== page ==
I have been thinking about the bus as a kind of plaza on wheels, the town square that requires an almost communal cooperation in order for it to work. In contrast to the smooth predictability of a subway ride, the bus trip, with its dips and turns, its brake jams and unexpected accelerations, forces you to acknowledge the stranger, either as someone you must work your way around in order to get to the exit, or literally anything else. It is much more intimate than a subway ride, in ways both agreeable and not. On a good day, though, and I swear this is true, it can start to feel like family.
Let me explain. The other day, I was on the La Brea bus, stopped at a light, when a serio-comic drama played out that we could all watch together from the comfort and safety of our seats. We saw an older driver at a gas station who had forgotten to replace the pump handle after she’d finished pumping her gas. The handle clanged loudly on the stained concrete tarmac as she the drove off, and remained there for only as long as it took the silver-haired man who was topping off his Mercedes to pick it up and place it back in its holder.
Only that’s not what happened. Rather, after a quick glance up from his I-phone, the man with the Mercedes went back to texting and topping off his tank.
We did not see what happened next, but apparently, disaster was avoided, and as the light turned green a spirited conversation arose. One person shook her head that certain people should not be allowed to drive. Another thought the man with the Mercedes was a dumb-ass because he would have been blown up too. Still someone else (me, in fact) thought that it was just the latest embarrassing confirmation of L.A.’s own particular suit of self-absorbed la-dee-dah.
The conversation continued thus, and as happens, my attention drifted to other things. Where else but on a city bus, I thought, could a person find such serendipity? If I had witnessed the event while by myself, it would have weighed on me, made me cynical about the city and all its inhabitants. But because I’d witnessed it together with my homies on the bus, it was no big deal, and I was grateful to them for being there, for responding, for talking about it, and not pretending like they didn’t see it or that it didn’t matter. They were there for me, and I was there for them, my bus family. It was one of those rare moments when I loved my fellow man!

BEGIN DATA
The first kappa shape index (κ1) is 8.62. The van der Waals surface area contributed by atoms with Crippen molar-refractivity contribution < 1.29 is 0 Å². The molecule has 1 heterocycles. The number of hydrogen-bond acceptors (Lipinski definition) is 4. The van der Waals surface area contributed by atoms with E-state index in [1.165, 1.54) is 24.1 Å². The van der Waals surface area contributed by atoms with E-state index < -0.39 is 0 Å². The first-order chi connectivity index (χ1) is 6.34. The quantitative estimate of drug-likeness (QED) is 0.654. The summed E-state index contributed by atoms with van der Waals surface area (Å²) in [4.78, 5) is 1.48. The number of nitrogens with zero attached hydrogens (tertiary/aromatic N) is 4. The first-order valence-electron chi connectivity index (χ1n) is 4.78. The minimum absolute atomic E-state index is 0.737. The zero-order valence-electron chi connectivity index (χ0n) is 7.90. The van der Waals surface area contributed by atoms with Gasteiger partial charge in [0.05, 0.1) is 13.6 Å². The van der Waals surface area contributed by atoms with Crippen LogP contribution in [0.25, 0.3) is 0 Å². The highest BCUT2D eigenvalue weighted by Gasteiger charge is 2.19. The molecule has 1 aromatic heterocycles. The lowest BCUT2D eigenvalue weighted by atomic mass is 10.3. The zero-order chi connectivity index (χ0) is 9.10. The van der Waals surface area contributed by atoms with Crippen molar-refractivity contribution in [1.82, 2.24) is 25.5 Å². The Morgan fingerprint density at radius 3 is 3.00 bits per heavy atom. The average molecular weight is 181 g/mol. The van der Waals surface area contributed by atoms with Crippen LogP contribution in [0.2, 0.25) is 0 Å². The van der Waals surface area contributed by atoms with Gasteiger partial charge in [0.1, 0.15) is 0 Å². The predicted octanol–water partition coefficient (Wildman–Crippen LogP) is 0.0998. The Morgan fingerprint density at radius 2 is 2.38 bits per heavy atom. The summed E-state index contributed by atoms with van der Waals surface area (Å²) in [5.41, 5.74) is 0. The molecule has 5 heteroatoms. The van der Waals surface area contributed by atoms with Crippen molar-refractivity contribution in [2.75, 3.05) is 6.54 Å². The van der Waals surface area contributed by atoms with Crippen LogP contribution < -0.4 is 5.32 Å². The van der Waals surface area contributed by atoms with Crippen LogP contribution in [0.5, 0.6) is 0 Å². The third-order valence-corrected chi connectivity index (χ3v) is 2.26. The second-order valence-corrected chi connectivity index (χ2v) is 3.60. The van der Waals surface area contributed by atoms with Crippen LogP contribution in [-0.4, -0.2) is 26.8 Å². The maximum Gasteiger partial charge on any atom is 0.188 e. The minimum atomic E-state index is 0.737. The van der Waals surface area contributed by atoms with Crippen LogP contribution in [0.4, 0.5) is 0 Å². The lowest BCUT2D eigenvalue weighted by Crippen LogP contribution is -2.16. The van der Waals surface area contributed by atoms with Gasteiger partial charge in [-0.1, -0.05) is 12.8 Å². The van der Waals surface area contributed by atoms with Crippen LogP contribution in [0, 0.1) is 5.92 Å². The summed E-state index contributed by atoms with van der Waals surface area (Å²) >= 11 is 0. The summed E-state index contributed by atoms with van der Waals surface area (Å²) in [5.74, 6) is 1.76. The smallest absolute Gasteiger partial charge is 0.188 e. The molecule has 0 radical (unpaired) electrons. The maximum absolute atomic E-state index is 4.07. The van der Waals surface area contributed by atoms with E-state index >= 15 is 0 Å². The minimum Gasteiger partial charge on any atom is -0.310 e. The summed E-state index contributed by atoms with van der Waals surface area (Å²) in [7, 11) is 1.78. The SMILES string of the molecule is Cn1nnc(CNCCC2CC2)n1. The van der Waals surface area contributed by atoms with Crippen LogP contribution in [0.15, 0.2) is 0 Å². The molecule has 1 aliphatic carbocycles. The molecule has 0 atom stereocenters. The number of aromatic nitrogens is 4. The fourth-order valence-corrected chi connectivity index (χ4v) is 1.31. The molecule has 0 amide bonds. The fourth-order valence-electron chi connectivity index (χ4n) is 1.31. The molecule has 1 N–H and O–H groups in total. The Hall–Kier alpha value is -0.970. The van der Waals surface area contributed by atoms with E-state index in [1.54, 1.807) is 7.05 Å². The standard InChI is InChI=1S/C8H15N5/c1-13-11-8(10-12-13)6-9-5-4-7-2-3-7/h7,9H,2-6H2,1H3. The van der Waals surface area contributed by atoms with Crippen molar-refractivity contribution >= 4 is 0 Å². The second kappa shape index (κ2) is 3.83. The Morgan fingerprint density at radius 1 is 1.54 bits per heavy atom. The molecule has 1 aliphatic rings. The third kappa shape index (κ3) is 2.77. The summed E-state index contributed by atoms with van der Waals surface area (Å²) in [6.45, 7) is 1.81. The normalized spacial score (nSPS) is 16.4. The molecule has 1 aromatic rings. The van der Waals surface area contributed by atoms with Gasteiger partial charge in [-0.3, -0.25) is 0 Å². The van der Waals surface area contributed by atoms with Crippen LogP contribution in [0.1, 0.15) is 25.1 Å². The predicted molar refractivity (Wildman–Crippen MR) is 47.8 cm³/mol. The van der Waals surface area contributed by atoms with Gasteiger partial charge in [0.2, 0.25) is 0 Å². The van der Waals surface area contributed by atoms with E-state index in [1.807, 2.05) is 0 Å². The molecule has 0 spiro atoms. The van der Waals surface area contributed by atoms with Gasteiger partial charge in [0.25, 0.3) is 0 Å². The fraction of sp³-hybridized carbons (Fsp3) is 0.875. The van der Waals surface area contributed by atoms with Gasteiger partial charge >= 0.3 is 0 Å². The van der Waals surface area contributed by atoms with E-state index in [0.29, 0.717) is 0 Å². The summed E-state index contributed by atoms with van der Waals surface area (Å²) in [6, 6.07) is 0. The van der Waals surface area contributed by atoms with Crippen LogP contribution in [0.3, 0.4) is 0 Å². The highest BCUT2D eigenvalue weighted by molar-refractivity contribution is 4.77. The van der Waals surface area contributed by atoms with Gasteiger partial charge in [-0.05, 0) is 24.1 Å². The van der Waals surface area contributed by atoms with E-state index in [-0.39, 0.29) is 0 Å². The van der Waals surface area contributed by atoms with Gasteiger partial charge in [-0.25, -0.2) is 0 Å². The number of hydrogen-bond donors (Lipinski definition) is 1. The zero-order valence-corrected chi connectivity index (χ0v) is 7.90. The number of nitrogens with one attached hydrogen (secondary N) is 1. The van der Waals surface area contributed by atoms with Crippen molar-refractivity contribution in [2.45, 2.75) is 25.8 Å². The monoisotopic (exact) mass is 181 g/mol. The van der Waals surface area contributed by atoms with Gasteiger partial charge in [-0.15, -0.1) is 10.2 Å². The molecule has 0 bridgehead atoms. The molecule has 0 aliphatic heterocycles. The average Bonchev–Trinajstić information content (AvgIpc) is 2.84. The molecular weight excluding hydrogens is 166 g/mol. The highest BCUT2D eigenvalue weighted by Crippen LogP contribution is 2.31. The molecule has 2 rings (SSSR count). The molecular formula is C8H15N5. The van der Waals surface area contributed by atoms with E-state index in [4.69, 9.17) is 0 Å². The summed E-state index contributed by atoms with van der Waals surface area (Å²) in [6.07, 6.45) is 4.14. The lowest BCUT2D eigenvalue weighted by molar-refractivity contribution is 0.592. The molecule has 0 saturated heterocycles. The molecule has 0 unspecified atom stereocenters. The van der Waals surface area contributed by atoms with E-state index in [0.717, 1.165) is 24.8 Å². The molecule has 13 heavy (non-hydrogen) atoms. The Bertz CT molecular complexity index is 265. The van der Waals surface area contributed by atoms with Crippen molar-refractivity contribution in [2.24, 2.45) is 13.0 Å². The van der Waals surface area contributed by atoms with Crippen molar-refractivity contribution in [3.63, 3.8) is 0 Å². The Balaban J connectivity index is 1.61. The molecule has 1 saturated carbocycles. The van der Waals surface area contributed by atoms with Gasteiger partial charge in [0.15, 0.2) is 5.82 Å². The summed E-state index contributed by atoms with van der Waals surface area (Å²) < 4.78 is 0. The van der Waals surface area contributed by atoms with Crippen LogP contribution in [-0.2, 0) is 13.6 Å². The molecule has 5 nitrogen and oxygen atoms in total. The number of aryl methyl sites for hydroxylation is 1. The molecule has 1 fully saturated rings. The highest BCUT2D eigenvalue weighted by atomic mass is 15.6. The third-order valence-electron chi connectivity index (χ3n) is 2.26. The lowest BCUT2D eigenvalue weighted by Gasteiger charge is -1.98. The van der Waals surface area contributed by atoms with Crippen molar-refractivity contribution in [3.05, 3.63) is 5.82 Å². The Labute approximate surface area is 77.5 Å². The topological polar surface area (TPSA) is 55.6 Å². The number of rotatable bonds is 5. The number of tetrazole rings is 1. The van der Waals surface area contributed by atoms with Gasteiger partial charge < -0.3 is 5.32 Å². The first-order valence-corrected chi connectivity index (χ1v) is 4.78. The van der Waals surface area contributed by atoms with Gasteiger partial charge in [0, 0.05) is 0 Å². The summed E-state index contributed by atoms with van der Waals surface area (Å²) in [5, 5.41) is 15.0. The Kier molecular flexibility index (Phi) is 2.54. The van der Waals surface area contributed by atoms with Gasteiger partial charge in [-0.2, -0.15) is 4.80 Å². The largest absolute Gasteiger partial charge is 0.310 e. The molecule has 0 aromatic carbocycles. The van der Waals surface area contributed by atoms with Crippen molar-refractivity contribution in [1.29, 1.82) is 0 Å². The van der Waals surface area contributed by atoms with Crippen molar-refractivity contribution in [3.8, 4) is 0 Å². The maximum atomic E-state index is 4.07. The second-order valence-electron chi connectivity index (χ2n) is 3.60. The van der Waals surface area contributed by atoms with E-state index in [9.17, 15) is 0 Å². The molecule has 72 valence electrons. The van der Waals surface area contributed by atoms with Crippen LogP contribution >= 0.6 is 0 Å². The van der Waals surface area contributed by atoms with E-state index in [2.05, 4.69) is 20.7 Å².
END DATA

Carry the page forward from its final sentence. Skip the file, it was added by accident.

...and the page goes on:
But then a guy got on the bus who totally harshed my Kumbaya.
“Good morning!” the energetic, middle-aged guy shouted at anyone who would listen. I wasn’t one of them. Despite my effusions about a bus-ride being like family, there are unspoken rules of conduct and one does not get on a bus or train and start greeting everyone.
Anyway, not knowing what the dude wanted, I looked for the telltale candy bars and ear-buds that you see young men selling on the Blue Line to Compton. But no, this fast-talker wasn’t selling candy. He was selling Trump.
“I know you’re all for Bernie and Hillary,” he then set out. Guilty as charged, I thought, but still, why were my political leanings being questioned by a disruptive stranger on a bus? I tried to engage him with humor in order to defuse the situation. But that only served to provoke, and he launched into a menacing blitzkrieg of obscene political incorrectness that made my jaw drop. This had never happened to me before, and it was more than uncomfortable, it was frightening. Despite my growing sense of disbelief, I was nevertheless fully aware of the precedents – Hitler’s Brown Shirts, Mussolini’s Black Shirts, and the Brooks Bros.-clad Bushies shutting down the Florida chad count in 2000. Yes, I went there.
I wish I could say I was some kind of hero, but while I was shaken, I did not stir. I wanted to throw him off the bus, but didn’t, because a part of me refused to believe this was actually happening. Plus I’m a coward. Nevertheless, the man did get off the bus at the next stop. But for the rest of the day, I carried around a complex of uncomfortable feelings, from guilt that I had thought of violence, to shame that I had not been more clever, to anger at what the man had said and, equally, to embarrassment for being angry.
At the end of the day, I contacted one of my conservative friends, hoping to find some kind of reassurance that not everybody on the right thought this kind of behavior was okay.
“The first amendment is a wonderful thing,” my friend texted to my dismay.
But was this really just a case of a man exercising his first amendment right? Surely, there are limits to all rights. Wasn’t what he did akin to yelling ‘fire’ in a crowded movie theater? What if the driver had been bothered or provoked when the guy leaned over and murmured Trump catechisms into his ear? Yes, it could have been quite dangerous.
I went to bed that night thinking that maybe a bus isn’t really a public square after all. It’s too hard to get away from someone who chooses to provoke you by yelling Trumpisms in your face. Thank God for the unspoken rules of public transit, I thought to myself, getting into bed. And as I drifted off to sleep, I thought once more of my family, the one on the bus, and hoped that they were all doing fine. Kumbaya.
— submitted by Cityslikr